Edo Bayashi Conversations: A Heart-to-Heart Talk Between Japan and Ghana

Winchester Nii Tete, master percussionist from Ghana, joined a fascinating exchange _ quite literally, the talking drum _ with Japanese taiko by Daisuke Watanabe and my son Isaku Kageyama at Buddy in Tokyo Nov. 14, 2008.
It was still the first performance for the trio _ Edo Bayashi Conversations _ but that made it so fresh, totally titillating and fearlessly provocative.
How taiko rhythms sound juxtaposed with African rhythms is like savoring neo-cuisine gourmet _ the blend of the unexpected that’s utterly delightful.
The more these young musicians learn from each other and apply the lessons to their own genre, the more wonderful the Music can be that springs from this disarming group.
Just seeing how well they play together _ and so naturally _ gives listeners a good feeling _ maybe even hope for world peace, if that’s not saying too much.
The three young men have so much in common, although they are from different nationalities and musical backgrounds.
They share the same challenges of making their own the tradition of their musical legacy.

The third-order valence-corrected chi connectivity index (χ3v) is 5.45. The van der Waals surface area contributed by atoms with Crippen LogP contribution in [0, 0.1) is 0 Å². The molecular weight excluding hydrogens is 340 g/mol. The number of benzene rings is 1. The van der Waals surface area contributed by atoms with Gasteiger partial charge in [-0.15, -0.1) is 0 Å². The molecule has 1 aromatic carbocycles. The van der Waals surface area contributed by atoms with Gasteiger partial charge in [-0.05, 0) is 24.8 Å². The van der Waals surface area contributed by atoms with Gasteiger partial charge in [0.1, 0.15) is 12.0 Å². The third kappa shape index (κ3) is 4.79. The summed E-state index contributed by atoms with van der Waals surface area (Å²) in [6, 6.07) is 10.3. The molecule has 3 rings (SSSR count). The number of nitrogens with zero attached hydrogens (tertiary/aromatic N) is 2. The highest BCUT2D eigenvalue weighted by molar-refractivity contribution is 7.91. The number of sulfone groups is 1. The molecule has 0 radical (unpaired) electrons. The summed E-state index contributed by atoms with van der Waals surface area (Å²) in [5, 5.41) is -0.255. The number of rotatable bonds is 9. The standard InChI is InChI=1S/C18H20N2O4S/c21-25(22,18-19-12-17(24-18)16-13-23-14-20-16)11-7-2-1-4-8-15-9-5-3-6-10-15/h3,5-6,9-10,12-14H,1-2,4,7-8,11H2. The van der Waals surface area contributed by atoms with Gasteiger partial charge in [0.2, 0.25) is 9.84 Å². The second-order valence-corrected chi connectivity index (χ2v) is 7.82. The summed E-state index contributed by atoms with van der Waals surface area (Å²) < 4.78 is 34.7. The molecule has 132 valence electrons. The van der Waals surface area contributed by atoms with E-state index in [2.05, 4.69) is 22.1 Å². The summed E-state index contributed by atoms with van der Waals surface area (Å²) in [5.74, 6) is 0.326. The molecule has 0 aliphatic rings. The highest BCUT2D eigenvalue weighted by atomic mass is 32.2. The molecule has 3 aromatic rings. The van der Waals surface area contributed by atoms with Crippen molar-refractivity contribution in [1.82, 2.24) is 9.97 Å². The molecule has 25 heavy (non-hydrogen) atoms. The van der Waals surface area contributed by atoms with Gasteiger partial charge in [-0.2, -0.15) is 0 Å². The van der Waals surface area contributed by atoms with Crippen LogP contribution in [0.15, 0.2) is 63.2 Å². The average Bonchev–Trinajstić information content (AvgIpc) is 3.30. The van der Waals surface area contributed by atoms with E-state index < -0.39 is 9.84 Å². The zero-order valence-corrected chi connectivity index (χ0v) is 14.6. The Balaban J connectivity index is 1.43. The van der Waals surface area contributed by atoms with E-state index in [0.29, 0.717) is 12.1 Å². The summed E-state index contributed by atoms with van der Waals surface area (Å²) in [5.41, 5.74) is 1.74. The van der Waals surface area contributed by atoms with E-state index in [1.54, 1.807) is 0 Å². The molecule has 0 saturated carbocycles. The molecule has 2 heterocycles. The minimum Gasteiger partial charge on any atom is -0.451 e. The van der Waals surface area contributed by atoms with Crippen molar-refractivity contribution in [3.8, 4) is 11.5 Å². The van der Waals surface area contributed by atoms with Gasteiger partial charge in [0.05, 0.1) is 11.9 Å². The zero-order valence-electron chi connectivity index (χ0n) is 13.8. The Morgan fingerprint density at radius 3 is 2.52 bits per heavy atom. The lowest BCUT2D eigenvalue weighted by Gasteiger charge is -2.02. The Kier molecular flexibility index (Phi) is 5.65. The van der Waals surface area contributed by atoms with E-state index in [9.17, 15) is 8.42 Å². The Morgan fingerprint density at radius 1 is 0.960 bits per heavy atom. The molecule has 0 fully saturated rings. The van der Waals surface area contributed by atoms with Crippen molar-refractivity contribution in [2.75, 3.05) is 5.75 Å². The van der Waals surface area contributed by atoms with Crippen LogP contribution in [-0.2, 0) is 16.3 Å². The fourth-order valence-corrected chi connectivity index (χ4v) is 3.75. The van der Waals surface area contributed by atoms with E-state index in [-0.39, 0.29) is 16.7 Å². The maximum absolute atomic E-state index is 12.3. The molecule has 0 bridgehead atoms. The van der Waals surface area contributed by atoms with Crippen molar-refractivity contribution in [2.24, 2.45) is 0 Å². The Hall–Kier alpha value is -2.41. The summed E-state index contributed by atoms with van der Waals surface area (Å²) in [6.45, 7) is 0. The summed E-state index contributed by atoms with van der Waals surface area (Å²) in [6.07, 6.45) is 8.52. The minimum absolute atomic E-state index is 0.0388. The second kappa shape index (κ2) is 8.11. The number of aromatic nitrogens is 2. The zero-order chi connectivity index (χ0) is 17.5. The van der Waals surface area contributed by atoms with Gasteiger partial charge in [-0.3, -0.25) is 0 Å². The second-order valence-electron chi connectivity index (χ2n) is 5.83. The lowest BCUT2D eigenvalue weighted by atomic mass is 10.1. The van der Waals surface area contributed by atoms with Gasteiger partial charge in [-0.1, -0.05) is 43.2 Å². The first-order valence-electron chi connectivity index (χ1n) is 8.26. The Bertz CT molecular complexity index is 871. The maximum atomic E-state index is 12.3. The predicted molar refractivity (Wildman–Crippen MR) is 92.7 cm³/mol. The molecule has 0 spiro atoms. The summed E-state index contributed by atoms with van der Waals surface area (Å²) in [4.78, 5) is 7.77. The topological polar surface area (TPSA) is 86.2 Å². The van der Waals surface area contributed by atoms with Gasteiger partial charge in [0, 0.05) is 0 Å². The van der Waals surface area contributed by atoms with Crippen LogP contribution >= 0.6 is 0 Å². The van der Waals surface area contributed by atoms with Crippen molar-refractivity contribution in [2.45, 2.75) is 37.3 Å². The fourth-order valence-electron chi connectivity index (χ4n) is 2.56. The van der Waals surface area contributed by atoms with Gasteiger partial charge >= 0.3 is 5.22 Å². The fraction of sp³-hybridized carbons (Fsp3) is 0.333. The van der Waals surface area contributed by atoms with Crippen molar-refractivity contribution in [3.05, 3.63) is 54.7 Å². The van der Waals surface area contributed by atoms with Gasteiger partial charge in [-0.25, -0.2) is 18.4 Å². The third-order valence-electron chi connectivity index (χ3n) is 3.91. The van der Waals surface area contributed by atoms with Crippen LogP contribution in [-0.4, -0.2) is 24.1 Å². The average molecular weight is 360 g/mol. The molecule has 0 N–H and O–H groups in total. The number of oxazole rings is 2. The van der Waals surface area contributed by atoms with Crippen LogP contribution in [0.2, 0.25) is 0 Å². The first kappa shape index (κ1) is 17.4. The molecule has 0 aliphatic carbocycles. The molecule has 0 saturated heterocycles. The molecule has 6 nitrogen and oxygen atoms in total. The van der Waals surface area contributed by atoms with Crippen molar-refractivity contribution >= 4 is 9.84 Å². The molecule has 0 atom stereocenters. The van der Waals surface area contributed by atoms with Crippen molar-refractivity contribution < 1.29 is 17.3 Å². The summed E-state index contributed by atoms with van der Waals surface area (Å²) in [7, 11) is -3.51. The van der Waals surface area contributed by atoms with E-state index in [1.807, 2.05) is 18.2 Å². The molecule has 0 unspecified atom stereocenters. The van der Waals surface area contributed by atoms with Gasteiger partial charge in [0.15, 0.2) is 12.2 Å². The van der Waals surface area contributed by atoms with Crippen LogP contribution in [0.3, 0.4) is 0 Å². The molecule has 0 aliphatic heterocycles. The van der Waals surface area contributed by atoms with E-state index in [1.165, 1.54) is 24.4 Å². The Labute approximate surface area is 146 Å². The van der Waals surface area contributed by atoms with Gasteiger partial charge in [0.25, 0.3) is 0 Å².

They also share the mission of trying to surpass the masters who came before them to add their own mark on that legacy.
It’s a wonderful idea that the men from Ghana, Japanese and Japanese-American backgrounds may hope to help each other achieve those goals.
Musicianship is not about competing with other players, Winchester says with a far wiser look than his 20-some years might be expected to bring in his eyes.
Music is about giving your 100 percent to make listeners happy.
Too many musicians make the mistake of seeing a stage as a place for proving you’re better than someone else _ when no one really cares about that.
And so if you play your heart out, the rest will take care of itself.